Entering a classroom to learn a language is always a strange, intimidating thing — especially if it’s something you abandoned two decades ago because the lessons were so daunting.
Like many Chinese-Australians, my parents sent me to Chinese school as a kid. Since Dad was from Hong Kong and Mum grew up in Taiwan, Mandarin was their common Chinese language.
Every Saturday, I’d wrestle with the mother tongue in an old demountable at the local public school with half a dozen other Chinese kids. Our boredom was palpable. Each of us lost in our daydream of relative normalcy.
Back then, I’d wanted to go join a basketball team and play on Saturdays like all my friends did. The irony is, I was being conscripted to learn a language I barely even used at home. My parents, both tertiary educated, primarily spoke to me in English. So beyond answering the occasional phone call from long distance relatives, I got away without knowing any Mandarin.
Going to Chinese school compounded my sense of foreign-ness. As a 90s kid growing up at the height of the One Nation frenzy, I’d wanted to feel less conspicuous, less ‘Chinese’. It was because of that sense of resistance, perhaps, that despite going for years, l could barely converse in Mandarin. In the end, I dropped out after high school had started. And the pinyin, the calligraphy, the awkward weekly lessons— all quickly became a distant memory.
Now, nearly two decades later, any nagging anxiety about not feeling ‘Australian’ enough is long gone. I do, however, feel a sense of embarrassment about being a Chinese-Australian who couldn’t speak Mandarin. No matter how many Lunar New Year celebrations I’ve attended or how much I’ve read about Chinese culture, I still couldn’t shake the feeling of somehow being less ‘legitimately Chinese’, not knowing the language.
This hit home the hardest during my first trip to China, where my inability to speak Mandarin wasn’t just a sidebar about who I am, but an actual barrier to communicating to those around me.
So for the past 18 months, I’ve been taking weekly evening classes to learn Mandarin. My mum didn’t say much after I broke the news, but I could sense that she was both surprised and happy. After telling her about the night classes, she’d started speaking to me more in Mandarin and about Chinese culture in general more enthusiastically.
As a 90s kid growing up at the height of the One Nation frenzy, I’d wanted to feel less conspicuous, less ‘Chinese'
Unlike the Saturday classes of my childhood, there was a lot more diversity in my new evening classes. Some people had Chinese heritage, others did not. Some could speak other Chinese dialects but not Mandarin. Our common thread was that everyone wanted to be there and was interested in learning the language.
My attitude is different this time around, too. I study outside of class, do my homework, readings, and even find myself practising on Duolingo. The hardest thing is still struggling with the different tones and pronunciation as I did when I was a kid. But in spite of all this, I feel like I’m finally making progress.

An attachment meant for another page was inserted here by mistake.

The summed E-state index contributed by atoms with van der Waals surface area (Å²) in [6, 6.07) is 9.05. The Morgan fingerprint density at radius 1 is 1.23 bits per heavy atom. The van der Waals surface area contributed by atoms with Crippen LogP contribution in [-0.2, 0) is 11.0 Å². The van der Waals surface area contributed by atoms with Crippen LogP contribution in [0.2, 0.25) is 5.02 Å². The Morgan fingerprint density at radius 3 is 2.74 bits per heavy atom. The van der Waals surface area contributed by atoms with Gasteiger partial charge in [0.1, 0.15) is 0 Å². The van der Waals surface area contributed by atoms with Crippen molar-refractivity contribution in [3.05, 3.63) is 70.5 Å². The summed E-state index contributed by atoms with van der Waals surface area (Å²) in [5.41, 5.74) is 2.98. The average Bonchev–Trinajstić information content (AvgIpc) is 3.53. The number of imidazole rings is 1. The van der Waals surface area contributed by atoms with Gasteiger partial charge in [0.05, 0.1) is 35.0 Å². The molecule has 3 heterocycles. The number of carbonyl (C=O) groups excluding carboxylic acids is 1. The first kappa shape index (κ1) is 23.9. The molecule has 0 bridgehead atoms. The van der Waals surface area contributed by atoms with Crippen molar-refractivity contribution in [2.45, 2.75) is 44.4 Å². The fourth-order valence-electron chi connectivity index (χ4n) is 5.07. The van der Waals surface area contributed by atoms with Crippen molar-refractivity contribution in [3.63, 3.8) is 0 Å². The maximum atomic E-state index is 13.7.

What takes me by surprise is when non-Chinese students sometimes assume that I’d be better than them, as if one can pick up a language purely from something in your DNA. While there is no overt pressure, you do feel that learning Mandarin should come more easily because of your family history. It feels strange to be a beginner at a language, but are seen as much better than you consider yourself to be.
No matter how many Lunar New Year celebrations I’ve attended or how much I’ve read about Chinese culture, I still couldn’t shake the feeling of somehow being less ‘legitimately Chinese’, not knowing the language.
Working in Haymarket — near Sydney’s Chinatown — means I’ve been able to practice a little outside of class. Every time I enter a Chinese restaurant, manage to read (some) of the menu and order in Mandarin feels like a small victory. At a restaurant I visit near work, the staff often greet me in Mandarin. In the past, I would’ve responded in English, but now I can carry a conversation fairly confidently. I’ve also tried to work more Mandarin into my conversations with Mum, even though it comes out in mostly in a hybrid form. When my mum asks whether I wanted to take something home when I visit, for instance, I’d say, “Bùyào (no thanks), I have too much already.”
In a way, I feel I’ve come full circle — from a reluctant student who pushed back on their heritage to someone who now has an active interest in their cultural roots. Not only has my second-chance Chinese class brought me closer to my parents, but it’s made me realise that sending me to learn Mandarin was about sharing a sense of where we came from, even though they may not have been able to articulate it.
I’m not sure if I’ll ever reach the point where I’ll have enough Mandarin to discuss politics or describe an artwork in detail. But I hope that next time I visit China, I’ll feel more at home in my Chinese-Australian skin.
Osmond Chiu is the Secretary of the NSW Fabians and works as a policy officer for a trade union. Follow them on Twitter @redrabbleroz
This article was edited by Candice Chung, and is part of a series by SBS Life supporting the work of emerging young Asian-Australian writers. Want to be involved? Get in touch with Candice on Twitter @candicechung_